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without foundation in a case where the acts of the Congressional defendants exceeded the purview of legitimate legislative activity.
The plaintiff rejected ABC's arguments as well, arguing that a conspiracy did exist (between ABC and the Select Committee staff members); that an action for invasion of privacy was cognizable under Virginia law; that 18 U.S.C. 88 2510 et seq. was applicable in cases where the purpose of intercepting and using an oral communication was to commit “a criminal, tortious or injurious act” [Id. at 11] and the plaintiff had an expectation of privacy; and that there was no absolute privilege for the media from invasions of privacy, tortious interference with business interests or defamation, particularly where the motives of the defendants were at issue.
On December 10, 1981, the Congressional defendants filed a reply memorandum disputing the plaintiff's assertion that there was a material issue of fact as to whether they had been properly acting within the scope of their employment for the Select Committee. The defendants insisted that the plaintiff had not produced a "single scintilla” of evidence to rebut the extensive record of the legislative nature of their actions.
On December 11, 1981, after a hearing, Judge Bryan issued an order: (1) granting the defendants' motion to dismiss Counts II (eavesdropping under 18 U.S.C. 88 2510 et seq.), IV (invasion of privacy), and V (defamation) as barred by the applicable statute of limitations; (2) denying the defendants' motion to dismiss Counts I (conspiracy) and III (business interference), although dismissing Count I to the extent that it asserted a conspiracy to injure the plaintiff's reputation; (3) denying the defendants' motions for summary judgment on Counts I and III; and (4) denying defendant Osmer-McQuade's motion to dismiss for lack of personal jurisdiction. Judge Bryan also approved a stipulation and order of dismissal, with prejudice, of the case against defendant Denenberg.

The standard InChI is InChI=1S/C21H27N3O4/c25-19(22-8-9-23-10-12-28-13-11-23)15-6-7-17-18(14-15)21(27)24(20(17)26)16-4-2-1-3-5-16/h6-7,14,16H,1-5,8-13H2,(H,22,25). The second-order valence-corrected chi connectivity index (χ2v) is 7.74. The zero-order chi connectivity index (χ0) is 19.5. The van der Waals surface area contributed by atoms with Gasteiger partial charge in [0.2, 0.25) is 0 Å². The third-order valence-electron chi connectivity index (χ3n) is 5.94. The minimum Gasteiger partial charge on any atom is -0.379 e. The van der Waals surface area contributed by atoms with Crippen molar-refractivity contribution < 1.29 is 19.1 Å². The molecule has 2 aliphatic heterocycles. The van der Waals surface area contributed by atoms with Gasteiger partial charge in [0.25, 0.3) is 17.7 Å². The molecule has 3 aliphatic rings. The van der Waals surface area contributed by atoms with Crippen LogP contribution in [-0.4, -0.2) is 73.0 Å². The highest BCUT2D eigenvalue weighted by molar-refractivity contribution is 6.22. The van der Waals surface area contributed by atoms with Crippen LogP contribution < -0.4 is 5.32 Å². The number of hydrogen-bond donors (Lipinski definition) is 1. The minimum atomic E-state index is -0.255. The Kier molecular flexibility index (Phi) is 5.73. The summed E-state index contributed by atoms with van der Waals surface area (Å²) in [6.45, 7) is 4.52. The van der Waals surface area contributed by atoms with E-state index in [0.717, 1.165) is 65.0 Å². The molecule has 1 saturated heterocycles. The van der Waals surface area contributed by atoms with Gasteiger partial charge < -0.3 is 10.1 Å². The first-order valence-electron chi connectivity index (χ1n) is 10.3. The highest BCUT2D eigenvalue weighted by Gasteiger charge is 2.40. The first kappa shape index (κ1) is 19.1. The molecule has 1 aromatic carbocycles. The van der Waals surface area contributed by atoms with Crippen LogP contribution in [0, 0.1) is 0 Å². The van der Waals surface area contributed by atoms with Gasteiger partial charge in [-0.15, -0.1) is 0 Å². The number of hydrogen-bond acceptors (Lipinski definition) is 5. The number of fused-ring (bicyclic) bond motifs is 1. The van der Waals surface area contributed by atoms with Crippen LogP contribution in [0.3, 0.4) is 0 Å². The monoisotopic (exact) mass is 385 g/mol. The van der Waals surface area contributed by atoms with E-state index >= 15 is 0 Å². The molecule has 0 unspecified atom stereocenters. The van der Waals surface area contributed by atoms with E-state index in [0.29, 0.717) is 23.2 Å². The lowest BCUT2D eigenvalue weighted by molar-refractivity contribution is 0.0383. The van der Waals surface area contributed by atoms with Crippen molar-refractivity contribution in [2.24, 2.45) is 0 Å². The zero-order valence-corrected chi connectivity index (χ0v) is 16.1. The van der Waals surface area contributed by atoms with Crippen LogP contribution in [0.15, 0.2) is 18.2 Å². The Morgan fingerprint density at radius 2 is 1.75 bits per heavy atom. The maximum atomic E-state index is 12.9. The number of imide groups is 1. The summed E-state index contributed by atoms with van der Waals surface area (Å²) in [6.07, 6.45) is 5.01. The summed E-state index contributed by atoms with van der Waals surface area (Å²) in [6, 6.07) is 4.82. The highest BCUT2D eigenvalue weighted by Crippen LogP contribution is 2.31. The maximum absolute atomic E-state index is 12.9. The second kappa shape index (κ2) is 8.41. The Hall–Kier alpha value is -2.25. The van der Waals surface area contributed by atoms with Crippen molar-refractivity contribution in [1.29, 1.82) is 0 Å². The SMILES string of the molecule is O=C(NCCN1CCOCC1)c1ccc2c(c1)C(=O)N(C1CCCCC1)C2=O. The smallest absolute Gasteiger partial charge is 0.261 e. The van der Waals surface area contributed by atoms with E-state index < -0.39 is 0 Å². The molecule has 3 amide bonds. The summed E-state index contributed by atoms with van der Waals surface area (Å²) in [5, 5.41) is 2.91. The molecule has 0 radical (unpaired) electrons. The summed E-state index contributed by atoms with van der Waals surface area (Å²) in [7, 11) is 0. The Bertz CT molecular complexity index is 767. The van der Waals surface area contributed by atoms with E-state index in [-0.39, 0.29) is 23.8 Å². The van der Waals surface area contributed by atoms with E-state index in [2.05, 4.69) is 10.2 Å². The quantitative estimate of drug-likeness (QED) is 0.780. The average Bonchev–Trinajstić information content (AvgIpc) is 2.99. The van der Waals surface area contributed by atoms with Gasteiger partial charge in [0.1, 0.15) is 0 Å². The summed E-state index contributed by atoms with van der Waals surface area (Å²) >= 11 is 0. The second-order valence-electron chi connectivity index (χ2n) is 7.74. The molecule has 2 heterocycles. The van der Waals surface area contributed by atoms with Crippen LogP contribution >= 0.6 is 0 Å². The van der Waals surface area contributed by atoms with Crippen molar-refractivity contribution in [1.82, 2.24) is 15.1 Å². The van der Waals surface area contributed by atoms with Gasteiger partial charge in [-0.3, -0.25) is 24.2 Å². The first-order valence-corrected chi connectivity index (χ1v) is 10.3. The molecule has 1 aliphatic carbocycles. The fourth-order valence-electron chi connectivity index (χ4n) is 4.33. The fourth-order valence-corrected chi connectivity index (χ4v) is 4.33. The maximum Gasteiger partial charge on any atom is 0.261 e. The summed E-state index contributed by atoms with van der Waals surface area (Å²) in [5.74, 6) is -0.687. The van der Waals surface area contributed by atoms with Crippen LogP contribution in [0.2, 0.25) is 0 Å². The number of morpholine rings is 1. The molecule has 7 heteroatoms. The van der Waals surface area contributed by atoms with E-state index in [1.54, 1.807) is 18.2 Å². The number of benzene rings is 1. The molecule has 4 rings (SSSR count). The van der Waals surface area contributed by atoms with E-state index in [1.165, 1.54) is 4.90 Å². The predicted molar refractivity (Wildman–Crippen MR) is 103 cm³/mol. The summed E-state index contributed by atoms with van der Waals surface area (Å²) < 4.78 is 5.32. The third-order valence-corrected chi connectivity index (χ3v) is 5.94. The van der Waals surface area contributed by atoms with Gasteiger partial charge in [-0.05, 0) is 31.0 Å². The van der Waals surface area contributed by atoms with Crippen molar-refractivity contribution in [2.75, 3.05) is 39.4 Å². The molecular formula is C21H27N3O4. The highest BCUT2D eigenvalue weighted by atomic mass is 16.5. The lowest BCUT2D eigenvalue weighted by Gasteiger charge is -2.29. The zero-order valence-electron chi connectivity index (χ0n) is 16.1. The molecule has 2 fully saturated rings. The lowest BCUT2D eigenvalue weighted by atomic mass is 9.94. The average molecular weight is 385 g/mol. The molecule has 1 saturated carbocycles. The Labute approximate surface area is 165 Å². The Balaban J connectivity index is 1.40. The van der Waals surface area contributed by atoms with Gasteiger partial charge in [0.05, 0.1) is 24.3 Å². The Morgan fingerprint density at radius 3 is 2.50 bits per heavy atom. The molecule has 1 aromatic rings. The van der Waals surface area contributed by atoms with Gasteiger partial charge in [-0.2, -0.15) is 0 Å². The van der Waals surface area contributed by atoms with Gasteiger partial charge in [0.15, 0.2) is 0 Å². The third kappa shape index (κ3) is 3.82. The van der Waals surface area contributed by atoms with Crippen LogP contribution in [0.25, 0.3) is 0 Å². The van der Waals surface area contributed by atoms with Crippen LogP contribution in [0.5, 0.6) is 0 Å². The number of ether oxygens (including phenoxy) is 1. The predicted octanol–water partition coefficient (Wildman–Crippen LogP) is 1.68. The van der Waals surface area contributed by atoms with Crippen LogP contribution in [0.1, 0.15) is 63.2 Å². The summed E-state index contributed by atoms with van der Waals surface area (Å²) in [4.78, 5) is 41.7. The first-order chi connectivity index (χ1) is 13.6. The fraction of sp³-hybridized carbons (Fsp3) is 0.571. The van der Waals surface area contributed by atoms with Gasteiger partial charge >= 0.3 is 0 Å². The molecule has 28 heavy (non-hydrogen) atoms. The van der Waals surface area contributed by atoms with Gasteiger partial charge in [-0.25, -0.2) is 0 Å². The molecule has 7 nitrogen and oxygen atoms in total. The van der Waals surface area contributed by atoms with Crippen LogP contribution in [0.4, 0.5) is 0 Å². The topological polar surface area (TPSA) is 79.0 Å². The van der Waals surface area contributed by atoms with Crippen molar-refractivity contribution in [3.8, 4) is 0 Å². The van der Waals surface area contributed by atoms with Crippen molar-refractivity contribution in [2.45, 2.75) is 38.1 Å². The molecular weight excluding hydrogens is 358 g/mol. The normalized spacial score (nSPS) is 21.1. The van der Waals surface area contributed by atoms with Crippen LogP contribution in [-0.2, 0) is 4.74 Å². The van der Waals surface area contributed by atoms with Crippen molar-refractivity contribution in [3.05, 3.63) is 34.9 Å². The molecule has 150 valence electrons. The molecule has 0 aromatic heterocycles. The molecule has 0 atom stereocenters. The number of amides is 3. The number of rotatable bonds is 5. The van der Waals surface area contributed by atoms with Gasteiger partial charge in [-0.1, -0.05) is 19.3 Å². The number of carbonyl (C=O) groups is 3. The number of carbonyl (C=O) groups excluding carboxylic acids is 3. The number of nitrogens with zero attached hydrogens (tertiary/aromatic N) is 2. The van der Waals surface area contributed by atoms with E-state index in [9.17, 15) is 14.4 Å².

On February 8 and 9, 1982, a jury trial was held on the remaining counts of the complaint, and on February 9 the jury returned a verdict in favor of the defendants on all counts.
On February 25, 1982, the plaintiff filed a notice of appeal to the U.S. Court of Appeals for the Fourth Circuit [No. 82-1192] of both the trial court verdict and Judge Bryan's interlocutory order of December 11 dismissing Counts II, IV, and V on the grounds that they were barred by the applicable statute of limitations.
Status—The case is pending in the U.S. Court of Appeals for the Fourth Circuit. American Family Life Assurance of Columbus v. American Broad
casting Companies, Inc.
Civil Action No. 20674 (Sup. Ct. New York County, N.Y.) On November 7, 1979, the American Family Life Assurance Company of Columbus, a Georgia corporation in the supplemental insurance business selling “Cancer Care,” filed suit in the Supreme Court of the State of New York, County of New York [Index No. 20674), against the American Broadcasting Companies, Inc. ("ABC"); Frederick S. Pierce, Roone Arledge, George Jenkins, Av Westin, Frank Reynolds, Margaret Osmer, Max Robinson, and Jeff Gralnick, ABC executives and employees; Erma Hufford; and Kathleen T. Gardner, Betty Hamburger, Lillian Teitlebaum, David Holton and Margaret Dixon, all present or former employees of the Select Committee on Aging of the U.S. House of Representatives. (The complaint did not identify the Congressional employees as such, but instead termed each of them “an agent, servant and/or employee" of ABC.) The four count complaint charged the defendants with defamation, libel, slander and a “prima facie tort,” and sought a total of $275,000,000 in compensatory and punitive damages.
Like Benford v. American Broadcasting Companies, Inc. and Brown v. American Broadcasting Companies, Inc. (see pages 204 and 220 respectively of this report for a discussion of those cases), this action arose from the Select Committee's investigation into abuses in the sale of health insurance to the elderly, and in fact set forth many of the same allegations, against several of the same defendants, as were involved in those cases.
More specifically, the complaint centered on two actions: a November 15, 1978 series of interviews (which were videotaped) by defendant ABC employee Osmer with the plaintiff's Chief Executive, John B. Amos, and various other employees; and the allegedly fraudulent securing of employment with the plaintiff by defendant Gardner who was actually an undercover investigator. The gravamen of the complaint was that through these two actions, and subsequent editing of the videotapes and statements of the plaintiff's employees, the plaintiff was set up" and a totally distorted and defamatory broadcast of the company's operations was presented. (The broadcasts were aired on ABC's national “World News Tonight” program on November 27, 28, and 29, 1978.)